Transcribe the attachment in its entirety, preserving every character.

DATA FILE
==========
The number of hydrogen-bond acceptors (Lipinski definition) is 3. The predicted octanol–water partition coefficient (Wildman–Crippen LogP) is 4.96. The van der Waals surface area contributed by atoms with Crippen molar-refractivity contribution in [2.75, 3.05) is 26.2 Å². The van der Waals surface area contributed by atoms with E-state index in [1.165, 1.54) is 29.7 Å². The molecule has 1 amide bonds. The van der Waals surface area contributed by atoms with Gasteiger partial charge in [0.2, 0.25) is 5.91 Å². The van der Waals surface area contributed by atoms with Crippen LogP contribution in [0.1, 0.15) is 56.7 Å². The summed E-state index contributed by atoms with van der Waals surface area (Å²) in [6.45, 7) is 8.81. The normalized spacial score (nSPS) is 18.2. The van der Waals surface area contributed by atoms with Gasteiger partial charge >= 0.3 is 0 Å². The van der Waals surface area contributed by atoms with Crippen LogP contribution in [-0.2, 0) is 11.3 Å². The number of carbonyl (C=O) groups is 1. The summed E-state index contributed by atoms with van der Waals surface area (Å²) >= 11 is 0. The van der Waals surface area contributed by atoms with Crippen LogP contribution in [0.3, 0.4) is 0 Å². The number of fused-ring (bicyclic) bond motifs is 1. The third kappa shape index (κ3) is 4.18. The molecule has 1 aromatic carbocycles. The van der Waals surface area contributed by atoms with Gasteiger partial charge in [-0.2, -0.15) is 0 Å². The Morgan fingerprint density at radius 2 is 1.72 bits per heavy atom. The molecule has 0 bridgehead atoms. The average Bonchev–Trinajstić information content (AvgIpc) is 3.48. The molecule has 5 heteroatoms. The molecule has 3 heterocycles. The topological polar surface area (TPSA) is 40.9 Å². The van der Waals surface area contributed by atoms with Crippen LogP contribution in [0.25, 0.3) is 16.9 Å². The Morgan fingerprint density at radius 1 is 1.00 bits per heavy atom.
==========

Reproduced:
The number of hydrogen-bond acceptors (Lipinski definition) is 3. The predicted octanol–water partition coefficient (Wildman–Crippen LogP) is 4.96. The van der Waals surface area contributed by atoms with Crippen molar-refractivity contribution in [2.75, 3.05) is 26.2 Å². The van der Waals surface area contributed by atoms with E-state index in [1.165, 1.54) is 29.7 Å². The molecule has 1 amide bonds. The van der Waals surface area contributed by atoms with Gasteiger partial charge in [0.2, 0.25) is 5.91 Å². The van der Waals surface area contributed by atoms with Crippen LogP contribution in [0.1, 0.15) is 56.7 Å². The summed E-state index contributed by atoms with van der Waals surface area (Å²) in [6.45, 7) is 8.81. The normalized spacial score (nSPS) is 18.2. The van der Waals surface area contributed by atoms with Gasteiger partial charge >= 0.3 is 0 Å². The van der Waals surface area contributed by atoms with Crippen LogP contribution in [-0.2, 0) is 11.3 Å². The number of carbonyl (C=O) groups is 1. The summed E-state index contributed by atoms with van der Waals surface area (Å²) >= 11 is 0. The van der Waals surface area contributed by atoms with Crippen LogP contribution in [0.3, 0.4) is 0 Å². The number of fused-ring (bicyclic) bond motifs is 1. The third kappa shape index (κ3) is 4.18. The molecule has 1 aromatic carbocycles. The van der Waals surface area contributed by atoms with Gasteiger partial charge in [-0.2, -0.15) is 0 Å². The Morgan fingerprint density at radius 2 is 1.72 bits per heavy atom. The molecule has 0 bridgehead atoms. The average Bonchev–Trinajstić information content (AvgIpc) is 3.48. The molecule has 5 heteroatoms. The molecule has 3 heterocycles. The topological polar surface area (TPSA) is 40.9 Å². The van der Waals surface area contributed by atoms with Crippen LogP contribution in [0.25, 0.3) is 16.9 Å². The Morgan fingerprint density at radius 1 is 1.00 bits per heavy atom.